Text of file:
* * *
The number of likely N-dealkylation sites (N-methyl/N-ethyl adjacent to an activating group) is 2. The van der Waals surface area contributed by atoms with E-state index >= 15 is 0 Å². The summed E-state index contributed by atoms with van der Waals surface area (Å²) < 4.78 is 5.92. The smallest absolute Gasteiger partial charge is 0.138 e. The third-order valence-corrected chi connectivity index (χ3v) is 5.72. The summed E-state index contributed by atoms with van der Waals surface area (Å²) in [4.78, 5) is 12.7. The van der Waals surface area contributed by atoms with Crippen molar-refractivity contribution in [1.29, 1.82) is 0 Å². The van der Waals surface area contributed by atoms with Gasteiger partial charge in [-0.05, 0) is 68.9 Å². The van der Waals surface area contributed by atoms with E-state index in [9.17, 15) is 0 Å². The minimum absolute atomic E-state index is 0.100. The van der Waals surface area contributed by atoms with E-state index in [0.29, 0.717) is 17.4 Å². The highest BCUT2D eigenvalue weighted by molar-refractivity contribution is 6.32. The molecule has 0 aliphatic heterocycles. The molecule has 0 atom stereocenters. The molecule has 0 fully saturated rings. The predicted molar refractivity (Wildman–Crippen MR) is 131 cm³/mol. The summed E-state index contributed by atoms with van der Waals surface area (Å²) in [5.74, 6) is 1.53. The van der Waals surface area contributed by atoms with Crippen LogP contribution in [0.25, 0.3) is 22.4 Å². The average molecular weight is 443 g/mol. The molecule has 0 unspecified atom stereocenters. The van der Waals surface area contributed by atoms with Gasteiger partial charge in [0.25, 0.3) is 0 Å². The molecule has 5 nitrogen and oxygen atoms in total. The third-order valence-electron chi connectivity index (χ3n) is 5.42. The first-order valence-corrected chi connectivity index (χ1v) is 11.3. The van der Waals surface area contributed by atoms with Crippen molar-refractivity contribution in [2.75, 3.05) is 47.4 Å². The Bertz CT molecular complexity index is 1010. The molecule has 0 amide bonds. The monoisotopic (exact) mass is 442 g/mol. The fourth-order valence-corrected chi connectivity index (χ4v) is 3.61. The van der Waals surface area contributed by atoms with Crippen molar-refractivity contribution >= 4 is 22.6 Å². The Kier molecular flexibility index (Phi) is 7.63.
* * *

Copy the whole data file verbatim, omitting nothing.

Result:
The number of likely N-dealkylation sites (N-methyl/N-ethyl adjacent to an activating group) is 2. The van der Waals surface area contributed by atoms with E-state index >= 15 is 0 Å². The summed E-state index contributed by atoms with van der Waals surface area (Å²) < 4.78 is 5.92. The smallest absolute Gasteiger partial charge is 0.138 e. The third-order valence-corrected chi connectivity index (χ3v) is 5.72. The summed E-state index contributed by atoms with van der Waals surface area (Å²) in [4.78, 5) is 12.7. The van der Waals surface area contributed by atoms with Crippen molar-refractivity contribution in [1.29, 1.82) is 0 Å². The van der Waals surface area contributed by atoms with Gasteiger partial charge in [-0.05, 0) is 68.9 Å². The van der Waals surface area contributed by atoms with E-state index in [9.17, 15) is 0 Å². The minimum absolute atomic E-state index is 0.100. The van der Waals surface area contributed by atoms with E-state index in [0.29, 0.717) is 17.4 Å². The highest BCUT2D eigenvalue weighted by molar-refractivity contribution is 6.32. The molecule has 0 aliphatic heterocycles. The molecule has 0 atom stereocenters. The molecule has 0 fully saturated rings. The predicted molar refractivity (Wildman–Crippen MR) is 131 cm³/mol. The summed E-state index contributed by atoms with van der Waals surface area (Å²) in [5.74, 6) is 1.53. The van der Waals surface area contributed by atoms with Crippen LogP contribution in [0.25, 0.3) is 22.4 Å². The average molecular weight is 443 g/mol. The molecule has 0 unspecified atom stereocenters. The van der Waals surface area contributed by atoms with Gasteiger partial charge in [0.25, 0.3) is 0 Å². The molecule has 5 nitrogen and oxygen atoms in total. The third-order valence-electron chi connectivity index (χ3n) is 5.42. The first-order valence-corrected chi connectivity index (χ1v) is 11.3. The van der Waals surface area contributed by atoms with Crippen molar-refractivity contribution in [2.75, 3.05) is 47.4 Å². The Bertz CT molecular complexity index is 1010. The molecule has 0 amide bonds. The monoisotopic (exact) mass is 442 g/mol. The fourth-order valence-corrected chi connectivity index (χ4v) is 3.61. The van der Waals surface area contributed by atoms with Crippen molar-refractivity contribution >= 4 is 22.6 Å². The Kier molecular flexibility index (Phi) is 7.63.